- Chipotle will run a TikTok campaign around Super Bowl Sunday, one of the busiest days of the year for meal deliveries, that intends to disrupt the big game viewing experience, according to news shared with Mobile Marketer.
- Called "TikTok Timeout," the effort taps a number of popular creators on the app, including David Dobrik and Zach King, who will share sponsored content every time a team timeout is called during the showdown between the San Francisco 49ers and Kansas City Chiefs. Searchable through the hashtag #TikTokTimeout, the posts call out Chipotle's delivery options and will each feature Justin Bieber's new single "Yummy."
- The Mexican fast-casual chain is looking to specifically engage Gen Zers, per the release, and to compete with traditional advertisements running around the big game. The campaign ties to a broader delivery push from Chipotle, which is offering free delivery on all orders of $10 or more placed through its app or website every Sunday through Feb. 23.
Chipotle is betting that football fans — and particularly Gen Zers, who account for 40% of all U.S. consumers, according to estimates cited by the brand — will be spending a good deal of their time browsing apps on their smartphones during the Super Bowl and its commercial breaks. The campaign shows how marketers are more often leveraging mobile to drive engagement or an action, like placing an order for delivery, around major events without actually having to make a pricey TV buy.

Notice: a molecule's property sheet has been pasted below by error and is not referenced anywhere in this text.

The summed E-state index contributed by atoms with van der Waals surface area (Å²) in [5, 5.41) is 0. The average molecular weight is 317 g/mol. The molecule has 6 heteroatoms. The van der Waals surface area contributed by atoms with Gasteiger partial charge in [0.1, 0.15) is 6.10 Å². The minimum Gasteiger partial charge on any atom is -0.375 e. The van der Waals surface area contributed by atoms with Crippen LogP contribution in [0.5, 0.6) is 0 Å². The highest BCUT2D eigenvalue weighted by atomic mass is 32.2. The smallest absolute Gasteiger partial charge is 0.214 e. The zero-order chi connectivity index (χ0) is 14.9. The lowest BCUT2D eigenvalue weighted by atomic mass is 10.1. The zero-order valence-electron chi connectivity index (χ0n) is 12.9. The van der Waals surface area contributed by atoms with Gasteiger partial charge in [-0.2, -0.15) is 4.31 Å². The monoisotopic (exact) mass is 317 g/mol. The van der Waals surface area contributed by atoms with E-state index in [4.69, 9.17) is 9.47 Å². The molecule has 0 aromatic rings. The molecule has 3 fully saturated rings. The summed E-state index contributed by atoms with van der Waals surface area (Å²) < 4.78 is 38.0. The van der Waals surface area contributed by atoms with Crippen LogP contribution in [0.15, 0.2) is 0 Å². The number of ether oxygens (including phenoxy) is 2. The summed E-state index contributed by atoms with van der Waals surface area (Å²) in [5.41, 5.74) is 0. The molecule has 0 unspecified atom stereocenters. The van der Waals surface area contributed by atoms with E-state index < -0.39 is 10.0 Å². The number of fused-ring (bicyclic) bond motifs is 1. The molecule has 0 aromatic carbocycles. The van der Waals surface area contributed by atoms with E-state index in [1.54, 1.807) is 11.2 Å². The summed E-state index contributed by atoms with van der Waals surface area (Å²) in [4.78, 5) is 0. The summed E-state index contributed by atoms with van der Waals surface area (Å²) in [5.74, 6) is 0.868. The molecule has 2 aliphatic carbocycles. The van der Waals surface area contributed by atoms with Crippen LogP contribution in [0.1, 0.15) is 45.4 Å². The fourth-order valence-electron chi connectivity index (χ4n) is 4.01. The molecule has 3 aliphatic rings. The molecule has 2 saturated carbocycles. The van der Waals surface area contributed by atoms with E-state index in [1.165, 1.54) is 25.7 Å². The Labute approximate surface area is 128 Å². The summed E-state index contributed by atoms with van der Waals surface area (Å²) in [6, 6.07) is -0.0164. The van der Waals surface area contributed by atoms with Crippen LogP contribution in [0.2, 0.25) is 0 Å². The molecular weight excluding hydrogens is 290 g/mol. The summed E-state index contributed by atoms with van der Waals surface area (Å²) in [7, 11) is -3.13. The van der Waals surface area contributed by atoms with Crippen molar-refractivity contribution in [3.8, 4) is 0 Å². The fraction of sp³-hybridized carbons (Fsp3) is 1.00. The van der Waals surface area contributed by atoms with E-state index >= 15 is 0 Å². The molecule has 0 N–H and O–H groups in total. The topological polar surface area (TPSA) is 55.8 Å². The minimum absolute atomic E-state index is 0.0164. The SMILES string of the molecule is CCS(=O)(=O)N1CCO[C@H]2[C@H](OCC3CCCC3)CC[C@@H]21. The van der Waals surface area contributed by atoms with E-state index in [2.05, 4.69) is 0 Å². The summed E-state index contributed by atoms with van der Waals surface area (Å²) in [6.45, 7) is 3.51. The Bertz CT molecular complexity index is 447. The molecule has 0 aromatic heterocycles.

"The second screen is essential to the modern-day football viewing experience for Gen-Z," Chipotle CMO Chris Brandt said in a statement. "TikTok Timeout allows us to show up where our target audience is and optimize the entertainment value of the evening by delivering them fresh content featuring their favorite creators."
For Chipotle, delivery has become an increasingly important way to support growth and meet a demand for digital convenience in the era of platforms like DoorDash and Grubhub.
Fox, which is broadcasting Super Bowl LIV, reportedly commanded up to $5.6 million per 30-second TV spot and quickly sold out of ad slots as brands jumped at the opportunity to get in front of millions of eyeballs. Chipotle could divert some of that attention working with TikTok, one of the fastest-growing apps in the U.S. and a favorite among teens and young adults. Chipotle was early to experiment with the social video app owned by Chinese startup ByteDance, including through a lid flip challenge it deployed to viral success last year.
Distracting people from their TV screens during the Super Bowl could still prove a challenge, as it's one of the few media stages many people tune in to specifically to watch commercials. Chipotle is leaning into the influence of nearly a dozen TikTok creators and interest in the new Justin Bieber single to give its campaign a bigger edge.
A sort of guerilla mobile strategy around big sporting events isn't new to Chipotle. For the close of basketball season last year, the company ran a promotion that doled out free burritos every time the word "free" was said during NBA game broadcasts. Because Chipotle is not an official league sponsor, the brand used a mix of Twitter and SMS-based marketing to draw viewer interest.
Correction: In a previous version of this story, influencer Addison Rae's role in the promotion was misstated based on incorrect information provided to Mobile Marketer. A Chipotle representative said she is no longer associated with the effort.